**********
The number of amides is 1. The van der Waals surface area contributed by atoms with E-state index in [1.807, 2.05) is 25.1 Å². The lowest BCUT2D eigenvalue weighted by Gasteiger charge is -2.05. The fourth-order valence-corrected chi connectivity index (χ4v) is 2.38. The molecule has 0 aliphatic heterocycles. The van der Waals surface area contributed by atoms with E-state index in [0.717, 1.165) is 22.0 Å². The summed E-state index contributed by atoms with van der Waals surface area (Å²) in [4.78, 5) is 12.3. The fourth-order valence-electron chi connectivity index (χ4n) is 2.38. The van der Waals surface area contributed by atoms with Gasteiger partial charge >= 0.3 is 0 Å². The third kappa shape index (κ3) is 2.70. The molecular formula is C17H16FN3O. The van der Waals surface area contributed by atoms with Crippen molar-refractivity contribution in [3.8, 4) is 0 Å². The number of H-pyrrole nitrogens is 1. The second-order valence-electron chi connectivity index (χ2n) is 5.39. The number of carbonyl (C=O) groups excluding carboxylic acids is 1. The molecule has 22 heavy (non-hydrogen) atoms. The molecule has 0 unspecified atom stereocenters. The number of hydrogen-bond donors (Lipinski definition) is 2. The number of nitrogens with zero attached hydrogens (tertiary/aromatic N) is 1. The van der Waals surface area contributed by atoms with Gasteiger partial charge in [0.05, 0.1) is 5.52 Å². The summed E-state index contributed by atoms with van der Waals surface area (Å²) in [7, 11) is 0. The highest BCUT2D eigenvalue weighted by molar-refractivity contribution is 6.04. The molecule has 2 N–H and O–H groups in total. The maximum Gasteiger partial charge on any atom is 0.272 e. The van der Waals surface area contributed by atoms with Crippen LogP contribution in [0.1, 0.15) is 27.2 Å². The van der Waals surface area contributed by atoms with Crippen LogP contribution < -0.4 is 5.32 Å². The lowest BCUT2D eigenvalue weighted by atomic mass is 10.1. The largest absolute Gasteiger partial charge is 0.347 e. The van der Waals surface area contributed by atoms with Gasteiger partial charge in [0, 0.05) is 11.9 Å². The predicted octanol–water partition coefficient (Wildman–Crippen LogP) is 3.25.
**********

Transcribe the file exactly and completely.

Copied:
The number of amides is 1. The van der Waals surface area contributed by atoms with E-state index in [1.807, 2.05) is 25.1 Å². The lowest BCUT2D eigenvalue weighted by Gasteiger charge is -2.05. The fourth-order valence-corrected chi connectivity index (χ4v) is 2.38. The molecule has 0 aliphatic heterocycles. The van der Waals surface area contributed by atoms with E-state index in [0.717, 1.165) is 22.0 Å². The summed E-state index contributed by atoms with van der Waals surface area (Å²) in [4.78, 5) is 12.3. The fourth-order valence-electron chi connectivity index (χ4n) is 2.38. The van der Waals surface area contributed by atoms with Gasteiger partial charge >= 0.3 is 0 Å². The third kappa shape index (κ3) is 2.70. The molecular formula is C17H16FN3O. The van der Waals surface area contributed by atoms with Crippen molar-refractivity contribution in [3.8, 4) is 0 Å². The number of H-pyrrole nitrogens is 1. The second-order valence-electron chi connectivity index (χ2n) is 5.39. The number of carbonyl (C=O) groups excluding carboxylic acids is 1. The molecule has 22 heavy (non-hydrogen) atoms. The molecule has 0 unspecified atom stereocenters. The number of hydrogen-bond donors (Lipinski definition) is 2. The number of nitrogens with zero attached hydrogens (tertiary/aromatic N) is 1. The van der Waals surface area contributed by atoms with Gasteiger partial charge in [0.05, 0.1) is 5.52 Å². The summed E-state index contributed by atoms with van der Waals surface area (Å²) in [7, 11) is 0. The highest BCUT2D eigenvalue weighted by molar-refractivity contribution is 6.04. The molecule has 2 N–H and O–H groups in total. The maximum Gasteiger partial charge on any atom is 0.272 e. The van der Waals surface area contributed by atoms with Crippen LogP contribution in [0.1, 0.15) is 27.2 Å². The van der Waals surface area contributed by atoms with Crippen LogP contribution < -0.4 is 5.32 Å². The lowest BCUT2D eigenvalue weighted by atomic mass is 10.1. The largest absolute Gasteiger partial charge is 0.347 e. The van der Waals surface area contributed by atoms with Gasteiger partial charge in [0, 0.05) is 11.9 Å². The predicted octanol–water partition coefficient (Wildman–Crippen LogP) is 3.25.